States Are Setting the Academic Bar High. That’s Good for Students

In an interview with the Brian Lehrer Show, education historian and Common Core opponent Diane Ravitch argues states’ commitment to high standards “won’t make a bit of difference” if socioeconomic issues persist. “When we continue the testing regime and think standards are going to close the achievement gap, we are talking some sort of fantasy,” Ravitch contends. “It’s not going to happen. Kids don’t get smarter because the tests get harder.”

Ravitch later shifts to say that her problem isn’t with high standards, but rather with assessments that set the bar too high. “We’re learning what we already knew,” Ravitch alleges, calling annual tests a “failed experiment” that have made schools “places of fear.”

We agree with Dr. Ravitch that there are many factors that affect a child’s education, not the least of which include poverty, family circumstances and home life, and social settings. But to suggest those are a reason to set expectations low not only does a disservice to students by conceding some simply aren’t positioned to succeed, it risks reinforcing those problematic elements.

High-quality assessments are one of the best tools parents and teachers have to measure student development and provide support when and where it’s needed. And importantly, assessments aligned to states’ higher standards provide honest, accurate information about how well prepared a child really is to move on to more challenging content, and ultimately to step into college or the workforce.

The Honesty Gap analysis this year found a majority of states significantly closed their discrepancies between self-reported proficiency rates and those identified on NAEP. States “should really be commended for starting to be more transparent with parents and educators about how their kids are doing,” explains Sandy Boyd, chief operating officer for Achieve. “It really is the first step in improving outcomes.”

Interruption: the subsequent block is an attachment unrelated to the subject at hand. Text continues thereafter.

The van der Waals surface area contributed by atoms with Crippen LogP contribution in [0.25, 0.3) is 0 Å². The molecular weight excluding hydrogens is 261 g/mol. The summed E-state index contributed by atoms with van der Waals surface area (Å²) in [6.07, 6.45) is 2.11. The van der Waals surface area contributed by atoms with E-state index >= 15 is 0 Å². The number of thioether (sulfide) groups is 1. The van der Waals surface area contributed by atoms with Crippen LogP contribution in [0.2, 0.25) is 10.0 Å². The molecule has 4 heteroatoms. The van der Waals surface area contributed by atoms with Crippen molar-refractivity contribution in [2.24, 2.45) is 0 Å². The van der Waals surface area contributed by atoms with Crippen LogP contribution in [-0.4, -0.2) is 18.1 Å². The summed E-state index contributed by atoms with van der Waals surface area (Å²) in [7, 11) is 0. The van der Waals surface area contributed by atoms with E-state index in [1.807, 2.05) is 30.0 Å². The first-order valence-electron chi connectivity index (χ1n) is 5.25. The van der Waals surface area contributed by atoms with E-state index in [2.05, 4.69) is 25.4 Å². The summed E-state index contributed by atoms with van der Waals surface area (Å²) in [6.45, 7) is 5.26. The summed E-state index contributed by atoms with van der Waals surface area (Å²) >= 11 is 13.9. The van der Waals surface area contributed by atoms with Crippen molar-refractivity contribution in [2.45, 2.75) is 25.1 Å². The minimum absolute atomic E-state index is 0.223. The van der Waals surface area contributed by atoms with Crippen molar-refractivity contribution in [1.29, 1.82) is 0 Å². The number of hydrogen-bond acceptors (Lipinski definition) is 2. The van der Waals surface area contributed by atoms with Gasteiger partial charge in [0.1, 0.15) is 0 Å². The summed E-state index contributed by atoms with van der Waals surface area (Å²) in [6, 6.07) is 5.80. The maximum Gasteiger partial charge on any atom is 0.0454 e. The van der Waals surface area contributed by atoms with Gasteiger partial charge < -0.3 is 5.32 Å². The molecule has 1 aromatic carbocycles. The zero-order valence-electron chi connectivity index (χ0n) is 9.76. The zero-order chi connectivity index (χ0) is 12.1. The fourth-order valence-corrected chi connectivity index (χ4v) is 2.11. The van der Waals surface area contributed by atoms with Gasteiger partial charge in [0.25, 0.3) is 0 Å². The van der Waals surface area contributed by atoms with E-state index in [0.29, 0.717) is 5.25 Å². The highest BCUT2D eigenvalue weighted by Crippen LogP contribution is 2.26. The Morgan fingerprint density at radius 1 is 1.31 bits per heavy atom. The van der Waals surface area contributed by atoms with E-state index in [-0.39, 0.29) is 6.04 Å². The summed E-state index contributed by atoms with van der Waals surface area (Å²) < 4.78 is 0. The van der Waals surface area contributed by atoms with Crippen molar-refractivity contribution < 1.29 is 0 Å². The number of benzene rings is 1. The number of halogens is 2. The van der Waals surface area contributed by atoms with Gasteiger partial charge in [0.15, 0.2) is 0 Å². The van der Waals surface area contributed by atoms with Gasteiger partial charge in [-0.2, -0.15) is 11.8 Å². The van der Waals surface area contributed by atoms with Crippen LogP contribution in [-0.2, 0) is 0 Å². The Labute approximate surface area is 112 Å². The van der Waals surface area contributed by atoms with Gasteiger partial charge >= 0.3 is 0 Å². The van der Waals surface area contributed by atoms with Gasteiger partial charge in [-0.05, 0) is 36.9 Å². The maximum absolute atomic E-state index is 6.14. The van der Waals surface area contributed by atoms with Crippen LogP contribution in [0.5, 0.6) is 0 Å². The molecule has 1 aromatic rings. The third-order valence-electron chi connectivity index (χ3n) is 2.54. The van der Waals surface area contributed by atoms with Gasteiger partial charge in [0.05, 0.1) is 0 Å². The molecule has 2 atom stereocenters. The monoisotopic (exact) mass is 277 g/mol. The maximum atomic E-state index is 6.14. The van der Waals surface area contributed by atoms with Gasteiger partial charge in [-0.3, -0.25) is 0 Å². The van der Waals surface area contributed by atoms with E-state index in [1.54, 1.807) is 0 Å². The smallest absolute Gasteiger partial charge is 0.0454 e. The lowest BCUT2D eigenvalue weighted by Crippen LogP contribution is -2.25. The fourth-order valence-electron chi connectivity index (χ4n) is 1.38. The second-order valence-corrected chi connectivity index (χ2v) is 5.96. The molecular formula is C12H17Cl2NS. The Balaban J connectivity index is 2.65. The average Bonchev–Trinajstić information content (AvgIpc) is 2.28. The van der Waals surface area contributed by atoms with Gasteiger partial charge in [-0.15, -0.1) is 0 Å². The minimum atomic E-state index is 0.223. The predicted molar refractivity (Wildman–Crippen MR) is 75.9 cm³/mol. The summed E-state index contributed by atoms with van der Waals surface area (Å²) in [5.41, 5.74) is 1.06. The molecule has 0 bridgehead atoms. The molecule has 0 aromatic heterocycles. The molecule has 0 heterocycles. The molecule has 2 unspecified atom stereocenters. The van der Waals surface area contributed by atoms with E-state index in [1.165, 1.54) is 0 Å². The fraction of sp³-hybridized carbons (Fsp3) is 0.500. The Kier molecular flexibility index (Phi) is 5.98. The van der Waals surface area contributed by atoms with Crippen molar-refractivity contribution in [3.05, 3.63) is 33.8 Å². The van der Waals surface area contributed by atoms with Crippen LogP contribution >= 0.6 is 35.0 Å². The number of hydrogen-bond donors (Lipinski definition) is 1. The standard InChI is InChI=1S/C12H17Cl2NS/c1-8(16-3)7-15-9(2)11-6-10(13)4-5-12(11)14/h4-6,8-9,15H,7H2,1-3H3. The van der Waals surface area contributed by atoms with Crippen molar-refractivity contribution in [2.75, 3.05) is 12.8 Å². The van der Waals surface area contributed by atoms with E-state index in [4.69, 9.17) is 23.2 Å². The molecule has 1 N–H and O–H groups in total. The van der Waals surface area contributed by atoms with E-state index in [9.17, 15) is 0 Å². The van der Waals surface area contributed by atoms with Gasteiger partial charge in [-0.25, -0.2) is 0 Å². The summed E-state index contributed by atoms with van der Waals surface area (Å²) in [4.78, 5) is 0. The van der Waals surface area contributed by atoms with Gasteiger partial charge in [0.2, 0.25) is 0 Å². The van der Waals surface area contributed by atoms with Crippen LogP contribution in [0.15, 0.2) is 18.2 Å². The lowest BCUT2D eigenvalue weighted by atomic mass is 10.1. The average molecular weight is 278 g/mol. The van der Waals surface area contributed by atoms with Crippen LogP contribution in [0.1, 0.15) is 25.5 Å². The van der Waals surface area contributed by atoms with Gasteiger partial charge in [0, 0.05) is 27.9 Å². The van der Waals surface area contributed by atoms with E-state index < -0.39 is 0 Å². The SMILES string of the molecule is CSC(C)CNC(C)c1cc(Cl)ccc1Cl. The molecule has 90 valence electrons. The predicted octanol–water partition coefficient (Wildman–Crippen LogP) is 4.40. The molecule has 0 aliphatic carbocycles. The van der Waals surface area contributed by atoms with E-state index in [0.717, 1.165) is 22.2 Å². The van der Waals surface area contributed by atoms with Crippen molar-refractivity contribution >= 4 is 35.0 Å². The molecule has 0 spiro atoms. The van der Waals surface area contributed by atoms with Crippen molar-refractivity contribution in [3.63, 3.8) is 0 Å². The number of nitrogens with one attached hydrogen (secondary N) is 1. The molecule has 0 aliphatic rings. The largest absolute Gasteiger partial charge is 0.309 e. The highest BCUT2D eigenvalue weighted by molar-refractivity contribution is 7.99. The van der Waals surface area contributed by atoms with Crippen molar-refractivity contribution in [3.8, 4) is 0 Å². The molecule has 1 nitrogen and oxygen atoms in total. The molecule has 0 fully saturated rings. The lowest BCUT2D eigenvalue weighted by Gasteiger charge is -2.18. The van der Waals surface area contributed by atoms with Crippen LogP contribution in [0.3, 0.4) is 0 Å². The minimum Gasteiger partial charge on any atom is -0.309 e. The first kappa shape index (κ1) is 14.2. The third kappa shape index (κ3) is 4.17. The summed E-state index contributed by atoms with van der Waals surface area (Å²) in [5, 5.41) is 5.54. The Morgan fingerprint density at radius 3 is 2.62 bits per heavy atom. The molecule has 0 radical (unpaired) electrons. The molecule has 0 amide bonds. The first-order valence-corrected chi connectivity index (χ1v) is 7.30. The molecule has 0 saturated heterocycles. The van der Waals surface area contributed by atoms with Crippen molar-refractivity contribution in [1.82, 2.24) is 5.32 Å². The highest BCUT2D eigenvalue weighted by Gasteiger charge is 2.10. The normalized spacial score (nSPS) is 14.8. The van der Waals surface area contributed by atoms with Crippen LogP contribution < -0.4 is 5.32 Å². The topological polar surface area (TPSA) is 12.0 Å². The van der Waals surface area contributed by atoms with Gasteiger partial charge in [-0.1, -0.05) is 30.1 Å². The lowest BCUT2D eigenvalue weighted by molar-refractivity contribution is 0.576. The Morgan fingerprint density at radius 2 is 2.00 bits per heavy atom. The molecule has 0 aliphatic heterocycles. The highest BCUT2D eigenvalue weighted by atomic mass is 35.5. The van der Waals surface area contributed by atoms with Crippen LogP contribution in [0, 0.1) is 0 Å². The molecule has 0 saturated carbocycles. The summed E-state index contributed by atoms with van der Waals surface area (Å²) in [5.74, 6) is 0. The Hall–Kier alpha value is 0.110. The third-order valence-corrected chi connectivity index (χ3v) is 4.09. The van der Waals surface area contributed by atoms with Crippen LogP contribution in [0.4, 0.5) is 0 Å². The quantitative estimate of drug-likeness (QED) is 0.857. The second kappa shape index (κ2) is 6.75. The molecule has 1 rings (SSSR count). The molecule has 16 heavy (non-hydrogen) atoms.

“Parents should resist the siren song of those who want to use this moment of truth to attack the Common Core or associated tests,” Mike Petrilli writes in USA Today. “They may not be perfect, but they are finally giving parents, educators and taxpayers an honest assessment of how our students are doing.”

Importantly, states that have put their full support behind raising standards and high-quality assessments have overwhelmingly experienced gains in student performance.

Although it’s too early to “plant a flag,” the results indicate high standards coupled with good tests are working, Jim Cowen explains. “High standards and high-quality assessments best serve our student’s needs, help prepare them for college and career and are delivering promising results. To change course now would be a mistake.”

Assessments are no silver bullet, but they better ensure all students are held to levels that prepare them for success. That is why the civil rights community overwhelmingly has put its support behind them.

“We rely on the consistent, accurate, and reliable data provided by annual statewide assessments to advocate for better lives and outcomes for our children. These data are critical for understanding whether and where there is equal opportunity,” 12 national civil and human rights organizations wrote last year.

In New York, Reverend Al Sharpton said he is squarely behind high-quality assessments, and against the opt-out movement. “Why are we seeing students in some areas more able in math and English and reading and not in other areas? We need to be able to measure that and we need to be real clear about the educational inequality,” he explained.

Polling shows parents also strongly favor annual assessments. Separate polls by Phi Delta Kappa and Education Next indicate more than eight in ten parents support yearly exams, and about 70 percent oppose opt-out efforts. At the same time, organizations like Learning Heroes offer tools to help parents work with educators to improve tests and support students’ learning.

Ravitch acknowledges that if educators want to teach to high standards, they should be able to do so. And overwhelmingly, that’s the direction classrooms are moving. In fact, only one state—Oklahoma—has reverted back to weaker education standards. Nearly across the board, states are raising the bar for students, and students are meeting it, which is a huge success for public education.